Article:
Lumber on Cape Ann

By Isabel Melton, CAM Library & Archives Intern

Childe Hassam, The Spar Shop, Gloucester, n.d. Lithograph on paper. Gift of Mr. Harold Bell, 2003. [Accession #2003.51.1]

Since the mid-19th century, citizens of Cape Ann have relied on the lumber trade to provide quality wood products after the popularity of local timber depleted surrounding forests. Wood such as white oak and longleaf yellow pine was brought from Georgia, Maryland, and Virginia, while spruce and white pine came from the neighboring states of Maine and New Hampshire. Logs from Maine and New Hampshire would be floated down the Merrimac River to Newburyport, MA, where it would be divided up and transported to various companies.

Schooner "Grace L. Fears" at David A. Story Yard in Vincent's Cove. Print from bound volume of Gloucester scenes sent to the Philadelphia Centennial Exhibition, 1876. Photograph by William A. Elwell. Collection of the Cape Ann Museum Library & Archives, Gloucester, MA.

Throughout the 19th century, a healthy amount of lumber brought into Cape Ann was designated for the shipbuilders in Essex and Gloucester. Some wood was bought in random lots with varying degrees of quality while wood for specific parts of a vessel were picked by hand. Master shipbuilders would then work their magic, transforming these chunks of wood into maritime vessels through a labor-intensive process.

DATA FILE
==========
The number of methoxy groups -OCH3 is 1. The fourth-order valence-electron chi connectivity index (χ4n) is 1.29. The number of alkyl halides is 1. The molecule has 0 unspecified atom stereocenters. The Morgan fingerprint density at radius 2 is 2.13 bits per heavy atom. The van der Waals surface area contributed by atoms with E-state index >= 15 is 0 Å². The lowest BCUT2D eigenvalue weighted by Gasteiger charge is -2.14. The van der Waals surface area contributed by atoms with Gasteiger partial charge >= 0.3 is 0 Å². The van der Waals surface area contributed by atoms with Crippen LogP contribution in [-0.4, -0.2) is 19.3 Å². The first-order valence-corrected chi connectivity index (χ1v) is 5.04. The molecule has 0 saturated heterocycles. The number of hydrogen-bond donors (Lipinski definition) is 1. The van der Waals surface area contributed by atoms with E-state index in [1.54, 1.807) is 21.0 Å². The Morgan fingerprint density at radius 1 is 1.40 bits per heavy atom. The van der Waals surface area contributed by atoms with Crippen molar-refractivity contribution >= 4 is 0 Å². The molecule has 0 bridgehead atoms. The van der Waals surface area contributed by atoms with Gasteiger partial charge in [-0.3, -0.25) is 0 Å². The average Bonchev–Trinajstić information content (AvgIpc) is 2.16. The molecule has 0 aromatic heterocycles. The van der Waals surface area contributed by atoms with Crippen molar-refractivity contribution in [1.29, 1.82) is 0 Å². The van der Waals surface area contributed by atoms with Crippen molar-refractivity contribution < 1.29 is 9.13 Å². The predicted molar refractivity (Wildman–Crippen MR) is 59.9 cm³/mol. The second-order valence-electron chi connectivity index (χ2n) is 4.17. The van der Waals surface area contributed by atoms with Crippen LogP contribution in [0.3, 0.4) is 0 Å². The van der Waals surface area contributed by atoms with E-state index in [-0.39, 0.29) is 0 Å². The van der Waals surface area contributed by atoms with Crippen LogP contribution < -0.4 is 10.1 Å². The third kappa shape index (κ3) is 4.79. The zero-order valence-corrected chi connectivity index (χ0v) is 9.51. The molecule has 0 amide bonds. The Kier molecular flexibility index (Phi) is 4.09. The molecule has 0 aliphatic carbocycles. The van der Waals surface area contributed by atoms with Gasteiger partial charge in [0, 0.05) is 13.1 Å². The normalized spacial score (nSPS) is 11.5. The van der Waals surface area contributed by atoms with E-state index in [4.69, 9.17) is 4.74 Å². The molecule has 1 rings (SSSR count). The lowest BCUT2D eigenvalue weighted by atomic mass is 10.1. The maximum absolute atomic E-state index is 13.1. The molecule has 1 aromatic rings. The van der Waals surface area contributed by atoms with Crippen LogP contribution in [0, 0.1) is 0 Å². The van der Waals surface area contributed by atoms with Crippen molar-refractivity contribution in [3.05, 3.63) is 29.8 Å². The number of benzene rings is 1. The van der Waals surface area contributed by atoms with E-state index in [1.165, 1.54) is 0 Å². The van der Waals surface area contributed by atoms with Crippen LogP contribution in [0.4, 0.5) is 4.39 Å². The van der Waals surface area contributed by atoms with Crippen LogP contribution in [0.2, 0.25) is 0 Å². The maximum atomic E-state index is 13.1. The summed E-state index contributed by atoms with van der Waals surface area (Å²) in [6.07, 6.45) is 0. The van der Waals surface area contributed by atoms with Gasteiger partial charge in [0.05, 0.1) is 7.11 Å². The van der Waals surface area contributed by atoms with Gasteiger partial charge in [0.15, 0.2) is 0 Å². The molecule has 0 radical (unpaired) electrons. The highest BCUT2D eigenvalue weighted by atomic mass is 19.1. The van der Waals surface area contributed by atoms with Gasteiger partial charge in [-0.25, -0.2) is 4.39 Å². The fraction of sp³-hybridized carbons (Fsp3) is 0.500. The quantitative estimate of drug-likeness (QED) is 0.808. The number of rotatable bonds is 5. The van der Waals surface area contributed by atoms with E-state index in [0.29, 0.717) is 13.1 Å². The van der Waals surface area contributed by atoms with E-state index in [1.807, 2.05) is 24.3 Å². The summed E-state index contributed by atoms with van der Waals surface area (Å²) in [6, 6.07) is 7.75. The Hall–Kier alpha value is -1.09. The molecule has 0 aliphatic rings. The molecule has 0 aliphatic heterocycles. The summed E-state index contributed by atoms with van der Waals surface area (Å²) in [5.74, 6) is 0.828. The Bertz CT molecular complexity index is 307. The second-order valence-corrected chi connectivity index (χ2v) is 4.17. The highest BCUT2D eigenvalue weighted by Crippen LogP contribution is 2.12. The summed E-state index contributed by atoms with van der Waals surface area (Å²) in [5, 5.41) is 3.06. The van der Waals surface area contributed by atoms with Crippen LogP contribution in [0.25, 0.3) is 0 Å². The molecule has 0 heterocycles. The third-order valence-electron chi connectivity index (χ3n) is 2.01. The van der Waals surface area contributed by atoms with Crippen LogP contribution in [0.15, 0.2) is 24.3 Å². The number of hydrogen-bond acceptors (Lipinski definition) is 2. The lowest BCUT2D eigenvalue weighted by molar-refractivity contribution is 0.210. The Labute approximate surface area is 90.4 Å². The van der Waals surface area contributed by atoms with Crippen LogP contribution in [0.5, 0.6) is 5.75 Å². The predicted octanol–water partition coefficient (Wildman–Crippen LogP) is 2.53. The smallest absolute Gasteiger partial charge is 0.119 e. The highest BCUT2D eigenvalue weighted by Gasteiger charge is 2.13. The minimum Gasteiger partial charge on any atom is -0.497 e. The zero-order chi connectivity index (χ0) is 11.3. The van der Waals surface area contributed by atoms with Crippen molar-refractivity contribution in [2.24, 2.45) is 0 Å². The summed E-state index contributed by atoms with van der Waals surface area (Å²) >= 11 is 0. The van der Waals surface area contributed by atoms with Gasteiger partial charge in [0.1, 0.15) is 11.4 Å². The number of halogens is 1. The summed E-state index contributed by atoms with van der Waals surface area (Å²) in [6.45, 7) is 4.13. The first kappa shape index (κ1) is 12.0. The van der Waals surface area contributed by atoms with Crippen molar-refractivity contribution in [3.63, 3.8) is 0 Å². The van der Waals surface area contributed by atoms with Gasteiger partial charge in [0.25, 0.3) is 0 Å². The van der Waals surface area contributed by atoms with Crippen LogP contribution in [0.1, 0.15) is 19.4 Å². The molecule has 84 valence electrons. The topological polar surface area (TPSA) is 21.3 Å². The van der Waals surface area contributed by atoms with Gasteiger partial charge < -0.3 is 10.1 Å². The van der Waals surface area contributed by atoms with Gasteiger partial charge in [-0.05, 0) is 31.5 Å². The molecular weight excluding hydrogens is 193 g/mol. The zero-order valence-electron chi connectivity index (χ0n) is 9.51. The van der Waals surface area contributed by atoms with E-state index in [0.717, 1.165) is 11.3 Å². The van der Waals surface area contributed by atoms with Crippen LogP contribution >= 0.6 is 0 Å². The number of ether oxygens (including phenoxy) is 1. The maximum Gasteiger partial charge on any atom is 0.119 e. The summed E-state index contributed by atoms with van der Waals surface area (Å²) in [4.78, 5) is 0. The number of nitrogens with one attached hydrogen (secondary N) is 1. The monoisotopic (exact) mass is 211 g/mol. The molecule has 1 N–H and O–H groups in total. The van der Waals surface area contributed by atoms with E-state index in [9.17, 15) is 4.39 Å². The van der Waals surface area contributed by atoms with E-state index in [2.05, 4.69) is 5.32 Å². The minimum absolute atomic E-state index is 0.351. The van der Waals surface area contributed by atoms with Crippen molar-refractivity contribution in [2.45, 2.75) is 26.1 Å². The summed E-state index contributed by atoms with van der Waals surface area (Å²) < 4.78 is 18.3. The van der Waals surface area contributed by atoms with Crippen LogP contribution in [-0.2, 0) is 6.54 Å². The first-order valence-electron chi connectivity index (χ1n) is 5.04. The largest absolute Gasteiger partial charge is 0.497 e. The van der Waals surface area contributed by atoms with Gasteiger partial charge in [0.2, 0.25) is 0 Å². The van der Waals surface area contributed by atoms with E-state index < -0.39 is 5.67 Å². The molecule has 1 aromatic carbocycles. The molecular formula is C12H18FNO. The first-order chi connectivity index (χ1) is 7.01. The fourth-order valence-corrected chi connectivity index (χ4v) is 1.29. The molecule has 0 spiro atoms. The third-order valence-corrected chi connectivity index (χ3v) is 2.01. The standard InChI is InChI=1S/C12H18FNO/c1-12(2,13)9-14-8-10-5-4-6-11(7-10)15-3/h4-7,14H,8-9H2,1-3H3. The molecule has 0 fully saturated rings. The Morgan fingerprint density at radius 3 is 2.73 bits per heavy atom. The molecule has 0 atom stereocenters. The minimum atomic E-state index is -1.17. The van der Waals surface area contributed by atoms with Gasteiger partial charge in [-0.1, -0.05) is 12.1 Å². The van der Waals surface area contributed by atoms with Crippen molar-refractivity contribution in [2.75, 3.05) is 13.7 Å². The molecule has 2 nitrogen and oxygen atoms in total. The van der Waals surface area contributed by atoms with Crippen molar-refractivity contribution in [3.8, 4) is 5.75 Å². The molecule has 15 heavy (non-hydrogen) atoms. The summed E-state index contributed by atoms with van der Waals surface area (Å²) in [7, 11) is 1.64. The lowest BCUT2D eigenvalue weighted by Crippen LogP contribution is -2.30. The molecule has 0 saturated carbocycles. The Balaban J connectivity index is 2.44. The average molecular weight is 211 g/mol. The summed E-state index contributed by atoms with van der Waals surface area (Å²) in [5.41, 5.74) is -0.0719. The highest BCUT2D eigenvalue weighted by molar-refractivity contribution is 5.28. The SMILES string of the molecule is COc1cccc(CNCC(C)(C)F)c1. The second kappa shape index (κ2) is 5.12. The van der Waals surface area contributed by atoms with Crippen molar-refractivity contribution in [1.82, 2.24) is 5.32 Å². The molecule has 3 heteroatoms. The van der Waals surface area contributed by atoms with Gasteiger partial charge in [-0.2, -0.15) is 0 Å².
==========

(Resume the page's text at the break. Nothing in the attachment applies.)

Continue reading here.

A Mysterious Wooden Head

(Left) Barbara Erkkila Collection of the Cape Ann Museum Library & Archives, Gloucester, MA.
(Right) Unattributed, Wooden Head with Crown, undated, carved and painted wood. Collection of the Cape Ann Museum, Gloucester, MA. Gift of Deane Hancock French, 2016 [Acc. #2016.72.1].

During a 1985 visit to the Lanesville studio of sculptor Walker Hancock, a Gloucester Daily Times photographer snapped a photograph (above) of a gleaming marble bust placed in front of the sculptor’s fireplace. The marble is clearly centered in the shot, along with Hancock’s small bronze sketches of basketball players jumping across the mantle behind it. But the photo reveals another sculpture too: a modest wooden head drawing far less attention to itself. From its high perch on the granite wall, it feels as much a part of the room as the neatly bundled kindling below. 

Though Hancock kept this wooden head on his studio wall for decades, very little is actually known about it. In 2016, Hancock’s daughter donated the head to the Cape Ann Museum and shared that Hancock had received it as a gift from painter Cecilia Beaux (1855-1942). But where did she get it? And what is it exactly? These are intriguing questions that may yet go unanswered.